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Julia Child's 100th anniversary of her birth


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When I was growing up (and still am!) I remember running home from school to watch channel 32 WFLD in Chicago. Julia was on at 3:30, The Galloping Gourmet was 4:00, and Speed Racer was 4:30. That was the best 90 minutes of television a 10-year-old could have!

 

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Some of Julia Child's greatest fans can be found among the North American members of Les Dames d'Escoffier International – an organization made up of leading women in the food and wine industries. It was formed in the 1970's in response to the all-male, fine-dining association Les Amis d’Escoffier Society. At that time, say Les Dames d'Escoffier, "there were no prominent women chefs or sommeliers, few female restaurateurs and no women allowed as wait staff in fine-dining establishments."

 

Not surprisingly, the larger-than-life figure of Julia Child, who'd begun her TV career in 1962, was a source of inspiration. Not only did she love to cook – and eat – she also delighted in drinking wine. A "Saturday Night Live" skit in the '70s featured Dan Aykroyd as a drunken chef who dismembered herself with her own utensils; Child was, of course, the chef being skewered.

 

Child's husband, Paul, said that on TV, the glass Julia was seen holding often contained water dyed with beef extract, rather than wine. It was he who had introduced her to the delights of French food and wine. Said Julia: "I'd never eaten like that before. I didn't know such food existed. I'd never really drunk good wine before, and knew nothing at all about it. It was simply a whole new life experience."

 

In honor of the 100th anniversary of her birth on August 15, Les Dames d'Escoffier are holding a swathe of special events.

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When she died, I honored her by taking up one of her books and letting her teach me how to make a cheese soufflé. It was a brilliant success. Maybe tonight I'll up my game and make a spinach soufflé.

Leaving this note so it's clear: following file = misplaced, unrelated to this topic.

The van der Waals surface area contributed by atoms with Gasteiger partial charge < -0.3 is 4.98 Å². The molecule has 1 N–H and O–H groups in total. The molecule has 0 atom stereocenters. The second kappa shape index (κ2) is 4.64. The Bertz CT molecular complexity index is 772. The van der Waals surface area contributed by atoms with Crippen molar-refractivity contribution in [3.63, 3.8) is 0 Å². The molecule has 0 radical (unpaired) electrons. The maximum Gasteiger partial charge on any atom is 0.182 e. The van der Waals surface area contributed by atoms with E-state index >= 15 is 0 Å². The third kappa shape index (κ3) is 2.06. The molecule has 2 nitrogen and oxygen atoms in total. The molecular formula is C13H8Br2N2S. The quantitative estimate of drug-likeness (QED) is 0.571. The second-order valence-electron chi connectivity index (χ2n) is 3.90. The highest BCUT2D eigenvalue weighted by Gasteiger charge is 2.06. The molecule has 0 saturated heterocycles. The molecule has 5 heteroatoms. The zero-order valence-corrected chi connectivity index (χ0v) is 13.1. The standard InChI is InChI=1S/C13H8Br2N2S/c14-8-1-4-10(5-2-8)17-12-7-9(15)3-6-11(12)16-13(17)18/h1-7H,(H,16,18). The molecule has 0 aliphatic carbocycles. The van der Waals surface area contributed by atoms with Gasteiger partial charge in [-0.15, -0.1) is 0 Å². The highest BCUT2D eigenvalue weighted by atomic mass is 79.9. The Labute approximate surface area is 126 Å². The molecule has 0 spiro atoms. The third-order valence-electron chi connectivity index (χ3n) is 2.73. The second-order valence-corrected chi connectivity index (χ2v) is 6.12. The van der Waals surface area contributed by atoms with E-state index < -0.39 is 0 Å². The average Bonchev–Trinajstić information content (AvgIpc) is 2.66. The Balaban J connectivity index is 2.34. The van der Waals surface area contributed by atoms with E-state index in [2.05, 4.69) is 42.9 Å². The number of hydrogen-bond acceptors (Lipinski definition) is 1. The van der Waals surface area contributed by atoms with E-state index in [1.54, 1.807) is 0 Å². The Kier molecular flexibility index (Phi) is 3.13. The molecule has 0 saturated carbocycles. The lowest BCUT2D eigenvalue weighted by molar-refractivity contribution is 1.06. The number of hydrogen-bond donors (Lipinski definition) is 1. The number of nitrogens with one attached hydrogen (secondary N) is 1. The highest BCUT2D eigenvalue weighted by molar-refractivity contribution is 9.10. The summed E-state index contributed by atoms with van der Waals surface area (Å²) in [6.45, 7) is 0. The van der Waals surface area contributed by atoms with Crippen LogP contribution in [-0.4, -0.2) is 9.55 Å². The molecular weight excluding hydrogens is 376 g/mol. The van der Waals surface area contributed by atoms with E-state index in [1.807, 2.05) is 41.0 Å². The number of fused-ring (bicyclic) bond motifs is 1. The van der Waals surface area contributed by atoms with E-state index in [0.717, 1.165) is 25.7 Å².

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Planning to do a Julia Child dinner in the early fall - looking at 16 recipes for a tasting menu style dinner. Would have scheduled it for last weekend or this coming weekend, but thought it would be better after the summer since it would allow for more versatile selections.

 

Ten years ago, when we were still doing our massive Christmas Wine Tasting Festival, I prepared 57 of Julia's recipes from all of her books (both savory and dessert). It was received quite well.

 

If there's interest in attending the tasting this fall, let me know.

 

It should be fun.

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Rich I'm sure your dinner will be amazing, though having experienced the size of your tasting menus I think sixteen courses sounds a bit frightening!

 

I enjoyed the Pepin piece in the NYTimes. I like the book they did together. And I still go back to Mastering the Art for certain recipes, the cheese souffle being one of them.

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Seth - the portions will be smaller, promise. :lol:

 

Sneak - you were going to be invited anyway. :cool:

 

Thinking of starting in the late afternoon (5pm-ish), so to make sure there's a comfortable pace.

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When she died, I honored her by taking up one of her books and letting her teach me how to make a cheese soufflé. It was a brilliant success. Maybe tonight I'll up my game and make a spinach soufflé.

 

 

Rich I'm sure your dinner will be amazing, though having experienced the size of your tasting menus I think sixteen courses sounds a bit frightening!

 

I enjoyed the Pepin piece in the NYTimes. I like the book they did together. And I still go back to Mastering the Art for certain recipes, the cheese souffle being one of them.

 

In response to the Diners Journal query for "what Julia recipes do you keep cooking?" a lot of people have mentioned the cheese soufflé. Looking back at the whole section, I can understand why.

 

A lot have also mentioned the reine de Saba cake (including me). Kinda gives me hope that maybe there are still people who prefer smaller desserts to the massive multilayer extravaganzas of the type magazines highlight.

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I can't think of any specific recipe from Mastering that I still use, but I feel that I absorbed so much from her that many of the dishes I think I'm improvising have their origins in that book. I do make the parsnip puree from Julia Child and Company and sometimes the roast duck with cracklings that it is supposed to accompany. I recommend the parsnip dish highly. The duck dish, too.

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